geekhack Community > Ergonomics

Has anyone developed problems from using a mouse/keyboard wrist rest?

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Stupidface:
I have always been taught it was a complete no-no to rest your wrists on anything whilst typing/mousing.  And yet, Internet marketplaces are filled with people offering mouse/keyboard wrist rests.

Is it the case that wrist rests are a good idea, and it all comes down to being careful when making use of them?

Gorbon:
When I first started using computers, I was using one of these mouse wrist rests for a few years, thinking that it would be more ergonomic. I was very wrong.



Perhaps I wasn't using it properly, perhaps my desk was too high, but in any case I developed discomfort in my right wrist, which progressed into acute pain whenever I stretched my wrist backwards. I got rid of the wrist rest, but the pain wouldn't go away.

Eventually, and even though I'm right-handed, I moved the mouse to the left side (I still have it there) and the pain progressively dissipated. It took many months though, perhaps more than a year.

Getting used to left-hand mousing took a couple of weeks or so (it was very frustrating at first), but after that, I could use it equally well with both hands. Besides, due to the standard keyboard's asymmetry, the left side is closer to the center of the keyboard (even on a 60%) and it's a more ergonomic place for the mouse to be (at least for me).

Nowadays, I do extensible use of keyboard shortcuts (vimium for browsing, layer mappings for text editing, etc.) and only use the mouse when necessary. I hadn't had any pain in my hands ever since.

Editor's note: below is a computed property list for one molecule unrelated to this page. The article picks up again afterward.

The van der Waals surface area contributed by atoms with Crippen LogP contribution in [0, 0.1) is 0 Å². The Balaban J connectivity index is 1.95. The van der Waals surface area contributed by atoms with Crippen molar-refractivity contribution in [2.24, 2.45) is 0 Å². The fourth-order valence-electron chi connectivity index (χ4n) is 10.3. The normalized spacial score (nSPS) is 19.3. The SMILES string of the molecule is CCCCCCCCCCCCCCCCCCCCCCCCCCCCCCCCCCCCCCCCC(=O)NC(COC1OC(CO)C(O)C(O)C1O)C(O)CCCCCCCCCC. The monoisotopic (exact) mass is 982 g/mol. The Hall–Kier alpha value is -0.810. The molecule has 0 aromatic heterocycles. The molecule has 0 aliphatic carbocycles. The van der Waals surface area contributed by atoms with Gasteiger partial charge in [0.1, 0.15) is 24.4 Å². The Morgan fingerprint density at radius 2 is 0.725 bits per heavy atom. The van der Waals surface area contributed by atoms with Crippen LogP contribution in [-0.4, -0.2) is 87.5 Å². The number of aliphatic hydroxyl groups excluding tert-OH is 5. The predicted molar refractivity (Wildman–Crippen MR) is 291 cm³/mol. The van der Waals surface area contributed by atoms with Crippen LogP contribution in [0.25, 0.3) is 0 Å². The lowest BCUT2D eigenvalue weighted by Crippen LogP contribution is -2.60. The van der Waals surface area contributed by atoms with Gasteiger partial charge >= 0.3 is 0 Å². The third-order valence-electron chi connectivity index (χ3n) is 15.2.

nevin:
it all depends on your posture, your desk setup and how you use your keyboard, mouse, etc...
i think a lot of times, things like wrist rests, etc. get blamed when the actual issue is bad human ergonomics (posture, position of keyboard/mouse related to the forearms/shoulders, desk/chair height, etc...). usually it's not one component that's to blame, usually it's your overall setup/posture.

- do some searching on "proper computer ergonomics". this should get you the basics without me regurgitating them here.
- evaluate your setup
- make some changes
- give it some time, you should start to see a difference, and begin to understand why these are the preferred positions/posture.

skop:
That thing in the photo is kinda obviously terrible, locking your wrist in place, compressing the soft tissue in the under-arm, and to move the mouse you have to twist your hand from side to side. 

Variety of posture aside, some parts of the body are more natural pivot points than others.  The Kinesis Advantage does it pretty good, you rest on the heel of the hand and don't have to twist it to reach stuff, but also, you can spread the arms' weight over the expansive surface instead of concentrating the weight in one spot.

JP911:
I think it really depends on posture you sit as well.

At my last job coding 8 hours a day, I would prefer not using a wrist rest on a standing desk. But sitting down lower I liked having a wrist wrest. This might also apply to the height of your chair too.

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